“For the vast majority of the blue slip’s history, it has been a consultation requirement. We have done everything we can to consult home state senators in good faith before nominating candidates, in accordance with that longstanding tradition,” the official said.

Democrats dispute the extent of that consultation. Klobuchar said she was willing to support a hearing for Stras, but Franken announced on Sept. 5 that after reviewing Stras’ record, he was concerned that Stras would be a “deeply conservative jurist.” Franken said the White House had not been willing to work with him to find a “consensus candidate,” and had already settled on Stras — one of the judges who was on Trump’s short list for the US Supreme Court — before approaching him.

For an Oregon seat on the Ninth Circuit, McGahn has accused Wyden and Merkley of dragging their feet as the White House tried to work with them. In a Sept. 6 letter that McGahn sent to the senators, which was obtained by BuzzFeed News, McGahn noted that the White House vetted a candidate pitched by Wyden, US District Judge Marco Hernandez. However, he wrote that the administration still preferred the candidate that Trump ended up nominating, Oregon federal prosecutor Ryan Bounds, who had served in the White House and the Justice Department under President George W. Bush. McGahn said Wyden had refused to speak with him via his staff and neither senator had met with Bounds.

Wyden and Merkley previously told McGahn that they planned to set up a judicial nominating commission to consider candidates, although McGahn indicated in the Sept. 6 letter that the White House received inconsistent information about the status of that process. A Wyden spokesperson told BuzzFeed News that the commission is accepting applications for the Ninth Circuit seat, for which Trump has already nominated Bounds, through Oct. 1. The spokesperson did not provide information about who is serving on the commission.

In a Sept. 7 letter that the senators sent to McGahn, they said they were willing to expedite Hernandez through their selection process, but McGahn had “demonstrated that you were only interested in our input if we were willing to preapprove your preferred nominee.” The senators said they would not return their blue slips for any nominee who hadn’t been chosen via the commission process.

A White House spokesperson declined to comment.

No clear precedent

The history of the blue slip doesn’t provide easy answers.

A 2003 report from the Congressional Research Service places the origin of the blue slip around 1917, when the Judiciary Committee formalized historical deference to home state senators on judicial nominees.

For roughly the first four decades that blue slips were in use, a vote of disapproval from a home state senator would not stop a nominee from getting a hearing. But from 1956 to 1978, when Mississippi Sen. James Eastland led the committee, a negative or unreturned blue slip would block committee action on a nominee, according to the CRS report. A former aide to President Lyndon Johnson, Joseph Califano Jr., wrote in a 2001 Washington Post op-ed that Eastland wanted to ensure segregationist judges were nominated in the wake of the Brown v. Board of Education decision.

In January 1979, the incoming chairman, Massachusetts Sen. Edward Kennedy, announced that an unreturned blue slip would not stop a nomination. Instead, Kennedy said the committee would vote on whether to consider a nominee over a senator’s objection, according to news reports. The decision angered Republicans, who wanted to keep their veto power against then-president Jimmy Carter’s nominees.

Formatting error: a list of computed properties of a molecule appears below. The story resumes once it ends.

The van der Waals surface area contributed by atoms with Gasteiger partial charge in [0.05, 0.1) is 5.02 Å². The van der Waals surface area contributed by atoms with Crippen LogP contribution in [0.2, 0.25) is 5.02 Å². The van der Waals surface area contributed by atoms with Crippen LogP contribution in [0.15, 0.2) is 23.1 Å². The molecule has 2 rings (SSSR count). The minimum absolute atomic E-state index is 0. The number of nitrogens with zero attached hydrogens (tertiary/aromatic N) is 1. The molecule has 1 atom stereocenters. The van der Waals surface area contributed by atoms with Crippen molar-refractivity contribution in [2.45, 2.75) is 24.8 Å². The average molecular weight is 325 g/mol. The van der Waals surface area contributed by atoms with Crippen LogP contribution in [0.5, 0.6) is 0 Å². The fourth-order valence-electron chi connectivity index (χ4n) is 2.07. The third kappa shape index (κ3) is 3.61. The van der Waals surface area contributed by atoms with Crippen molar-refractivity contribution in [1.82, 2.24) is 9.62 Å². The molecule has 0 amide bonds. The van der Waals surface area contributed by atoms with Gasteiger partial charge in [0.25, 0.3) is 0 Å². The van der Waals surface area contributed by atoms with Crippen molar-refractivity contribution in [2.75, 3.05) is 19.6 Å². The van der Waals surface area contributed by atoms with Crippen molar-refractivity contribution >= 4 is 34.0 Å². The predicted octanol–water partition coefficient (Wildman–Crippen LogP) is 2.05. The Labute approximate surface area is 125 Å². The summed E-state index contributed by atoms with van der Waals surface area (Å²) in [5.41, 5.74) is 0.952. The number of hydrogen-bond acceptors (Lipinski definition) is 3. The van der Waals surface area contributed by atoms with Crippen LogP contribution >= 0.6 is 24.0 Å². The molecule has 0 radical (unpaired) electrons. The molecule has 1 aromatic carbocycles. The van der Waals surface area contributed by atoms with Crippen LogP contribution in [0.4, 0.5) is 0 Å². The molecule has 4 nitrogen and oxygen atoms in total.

Successive chairmen adopted a variety of practices. South Carolina Sen. Strom Thurmond gave senators a week to lodge an objection, giving them a sort of veto power but preventing them from holding onto blue slips as a way to block a nominee. Historians have noted, though, that one district court nominee was confirmed during Thurmond’s tenure over objection from a home state senator. Thurmond was followed by Biden, who said that a negative blue slip wouldn’t stop a nomination from going forward, assuming the White House had consulted with senators.

Starting in 1995, the chairmanship bounced between Utah Sen. Orrin Hatch, a Republican, and Vermont Sen. Patrick Leahy, a Democrat. Under Hatch in the late 1990s, Republican senators were able to block or delay nominees via unreturned or negative blue slips. Hatch was frustrated with what Republicans felt was a lack of consultation by the White House, according to news reports, and announced that he would hold up nominees if senators were not involved.

After President George W. Bush took office in January 2001, Hatch reportedly signaled that an unreturned or negative blue slip would not automatically halt action on a nomination, spurring Democrats to accuse him of unfairly changing course. Hatch said he was just following Biden’s practice, and prioritizing White House consultation. When Leahy was chairman, he would not schedule hearings on nominees until both blue slips were returned, a practice that he continued through 2015, when Grassley took over.

Potential challenges ahead

Of Trump’s 13 circuit court nominees so far, seven have come from states with at least one Democratic senator. Some Democrats have returned blue slips and allowed nominees to go forward. Pennsylvania Sen. Bob Casey and Wisconsin Sen. Tammy Baldwin, both Democrats, have not returned blue slips for circuit court nominees from their states, but they haven’t yet announced whether they’ll withhold them indefinitely.

The White House has historically deferred to home state senators’ preferences on district court judges more so than circuit judges. So far, Trump hasn’t announced any district court nominees yet from states with Democratic senators. The Trump administration official told BuzzFeed News that there hadn’t been blue state nominees yet because they were trying to work with Democrats on consensus picks.

To date, five of Trump’s nominees for the lower courts have been confirmed, plus US Supreme Court Justice Neil Gorsuch. The administration has 47 nominees pending in the Senate. There are 144 lower court vacancies — 16% of all active judgeships — and 18 more upcoming vacancies have already been announced.

Skip to footer